Preparing for Resilience: Disaster Recovery Plans

preparing for resilience

THE UPWARD TREND of organizational data dependency grows in tandem with the breadth, severity, and complexity of cyber threats. The potential for a data disaster from a site outage, hardware failure, or simple employee error remains ever present. Between these internal and external factors, the threat of losing valuable data—or being without it—is overwhelming. Additionally, studies show that the cost associated with the risk of data loss is significantly higher for 3PL and trucking companies, especially those with 24-hour uptime, compared to other industries. Company leadership may hope for the best, but they can prepare for the worst by investing resources into creating a Disaster Recovery Plan (DR Plan). DR Plans serve as a fail-safe guide to recovering data, systems, and networks in emergencies. If constructed well and tested periodically, DR Plans can serve as the first major step in many things your organization can do to become resilient.

Fortunately, more and more organizations are adopting DR Plans each year. But as the data landscape rapidly evolves, an organization’s IT resilience must grow in parallel. The need to drive a better customer experience has driven investments into other ways to deliver applications and data, including multicloud or hybrid cloud environments. The increased demand for disparate cloud services can create a complex IT landscape, and a Disaster Recovery/Business Continuity (DR/BC) Plan can help minimize business interruptions to normal operations. In addition, your plans should take into consideration the following:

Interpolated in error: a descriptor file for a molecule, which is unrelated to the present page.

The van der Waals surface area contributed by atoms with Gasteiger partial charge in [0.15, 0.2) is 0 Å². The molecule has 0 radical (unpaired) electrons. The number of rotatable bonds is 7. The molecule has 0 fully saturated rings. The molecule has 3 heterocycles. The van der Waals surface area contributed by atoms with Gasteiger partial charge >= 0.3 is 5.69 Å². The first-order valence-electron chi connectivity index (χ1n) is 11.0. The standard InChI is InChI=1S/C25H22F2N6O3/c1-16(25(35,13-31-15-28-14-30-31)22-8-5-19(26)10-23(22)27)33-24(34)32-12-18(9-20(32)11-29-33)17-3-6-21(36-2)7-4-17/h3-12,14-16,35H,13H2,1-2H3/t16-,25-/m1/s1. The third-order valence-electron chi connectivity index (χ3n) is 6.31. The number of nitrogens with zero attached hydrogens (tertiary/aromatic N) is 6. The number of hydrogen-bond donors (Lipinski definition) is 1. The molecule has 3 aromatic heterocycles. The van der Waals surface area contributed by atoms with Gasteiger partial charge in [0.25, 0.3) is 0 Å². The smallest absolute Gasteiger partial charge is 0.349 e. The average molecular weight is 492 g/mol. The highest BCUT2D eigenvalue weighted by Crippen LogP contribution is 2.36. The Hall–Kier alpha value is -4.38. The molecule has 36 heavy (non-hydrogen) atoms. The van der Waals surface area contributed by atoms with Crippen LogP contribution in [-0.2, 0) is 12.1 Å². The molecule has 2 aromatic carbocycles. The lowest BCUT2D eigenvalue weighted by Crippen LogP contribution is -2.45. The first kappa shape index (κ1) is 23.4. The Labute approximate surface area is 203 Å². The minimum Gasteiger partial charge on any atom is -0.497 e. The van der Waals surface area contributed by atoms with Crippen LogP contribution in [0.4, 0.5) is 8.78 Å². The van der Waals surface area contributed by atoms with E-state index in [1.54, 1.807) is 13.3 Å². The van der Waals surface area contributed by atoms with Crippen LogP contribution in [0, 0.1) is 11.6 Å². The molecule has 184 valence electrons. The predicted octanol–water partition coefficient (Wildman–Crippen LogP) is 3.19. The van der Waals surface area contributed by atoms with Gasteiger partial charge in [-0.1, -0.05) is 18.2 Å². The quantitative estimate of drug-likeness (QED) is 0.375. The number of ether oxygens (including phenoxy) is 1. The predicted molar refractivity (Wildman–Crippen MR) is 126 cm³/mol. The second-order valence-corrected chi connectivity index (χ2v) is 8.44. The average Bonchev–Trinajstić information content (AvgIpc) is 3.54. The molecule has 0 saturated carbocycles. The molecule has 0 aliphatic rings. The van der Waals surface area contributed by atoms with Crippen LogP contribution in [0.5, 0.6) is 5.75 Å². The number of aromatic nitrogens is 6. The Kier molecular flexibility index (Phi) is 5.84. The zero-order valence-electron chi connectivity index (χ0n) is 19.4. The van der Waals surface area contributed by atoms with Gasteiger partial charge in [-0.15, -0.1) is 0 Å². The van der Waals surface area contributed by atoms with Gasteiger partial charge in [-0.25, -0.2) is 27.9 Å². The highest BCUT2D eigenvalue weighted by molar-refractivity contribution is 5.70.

• Limit the extent of disruption and damage
  • Establish various alternative means of operations (workaround procedures) in case of fallout
  • Accompanying training materials for personnel with emergency procedures (run books, vendors, cyber insurance resources, etc.)

A recent Unitrends study showed that only 44% of surveyed organizations had a documented DR plan—and only 31% of those organizations test their plans annually or less frequently. DR Plans demand continuous process improvement that coincides with the growth, upgrades, and other adjustments that your IT environment experiences. Failure to plan is planning for failure. Can your company afford that outcome?

A DR Plan is created to protect your company’s infrastructure and data during an event that could cause disruption to operations by providing procedures that minimizes downtime. Breaking down DR Plans into the required resources, the plan’s components, and best practices can make the company-wide planning process much more digestible for first-time and experienced planners.

Required Resources:

Unfortunately, DR Planning is not solved simply with a monetary investment. Significant internal resources will need to be devoted to the creation of the plan. However, the fruits of the investment will bear in case of emergency and can ultimately save the organization time and money in the long run. Here are some key elements for the effective development of a well-supported plan:

  • Leadership Approval – Efficient planning starts at the top. An organization’s leadership will need to be made aware of the development of the plan and the resources needed over the planning period.